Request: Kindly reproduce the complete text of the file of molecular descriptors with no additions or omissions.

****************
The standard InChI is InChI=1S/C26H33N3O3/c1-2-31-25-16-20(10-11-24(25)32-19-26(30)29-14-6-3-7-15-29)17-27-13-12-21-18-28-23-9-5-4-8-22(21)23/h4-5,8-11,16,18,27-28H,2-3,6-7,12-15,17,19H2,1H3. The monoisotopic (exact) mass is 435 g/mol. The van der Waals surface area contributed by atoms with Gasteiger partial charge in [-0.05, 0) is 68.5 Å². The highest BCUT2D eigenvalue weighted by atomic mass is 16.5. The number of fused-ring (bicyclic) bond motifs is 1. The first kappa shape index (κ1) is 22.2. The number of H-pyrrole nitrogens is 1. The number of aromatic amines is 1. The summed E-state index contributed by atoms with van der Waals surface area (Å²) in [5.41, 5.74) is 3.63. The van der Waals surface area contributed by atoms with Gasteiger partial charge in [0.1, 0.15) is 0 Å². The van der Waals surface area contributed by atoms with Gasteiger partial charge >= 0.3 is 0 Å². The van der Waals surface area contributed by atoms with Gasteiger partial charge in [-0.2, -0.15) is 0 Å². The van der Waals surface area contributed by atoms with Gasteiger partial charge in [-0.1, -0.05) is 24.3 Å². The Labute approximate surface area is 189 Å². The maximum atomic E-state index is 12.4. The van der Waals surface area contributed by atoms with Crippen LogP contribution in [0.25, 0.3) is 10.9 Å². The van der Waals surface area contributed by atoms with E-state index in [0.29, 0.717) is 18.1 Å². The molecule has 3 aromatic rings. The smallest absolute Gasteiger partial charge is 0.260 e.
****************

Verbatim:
The standard InChI is InChI=1S/C26H33N3O3/c1-2-31-25-16-20(10-11-24(25)32-19-26(30)29-14-6-3-7-15-29)17-27-13-12-21-18-28-23-9-5-4-8-22(21)23/h4-5,8-11,16,18,27-28H,2-3,6-7,12-15,17,19H2,1H3. The monoisotopic (exact) mass is 435 g/mol. The van der Waals surface area contributed by atoms with Gasteiger partial charge in [-0.05, 0) is 68.5 Å². The highest BCUT2D eigenvalue weighted by atomic mass is 16.5. The number of fused-ring (bicyclic) bond motifs is 1. The first kappa shape index (κ1) is 22.2. The number of H-pyrrole nitrogens is 1. The number of aromatic amines is 1. The summed E-state index contributed by atoms with van der Waals surface area (Å²) in [5.41, 5.74) is 3.63. The van der Waals surface area contributed by atoms with Gasteiger partial charge in [0.1, 0.15) is 0 Å². The van der Waals surface area contributed by atoms with Gasteiger partial charge >= 0.3 is 0 Å². The van der Waals surface area contributed by atoms with Gasteiger partial charge in [-0.2, -0.15) is 0 Å². The van der Waals surface area contributed by atoms with Gasteiger partial charge in [-0.1, -0.05) is 24.3 Å². The Labute approximate surface area is 189 Å². The maximum atomic E-state index is 12.4. The van der Waals surface area contributed by atoms with Crippen LogP contribution in [0.25, 0.3) is 10.9 Å². The van der Waals surface area contributed by atoms with E-state index in [0.29, 0.717) is 18.1 Å². The molecule has 3 aromatic rings. The smallest absolute Gasteiger partial charge is 0.260 e.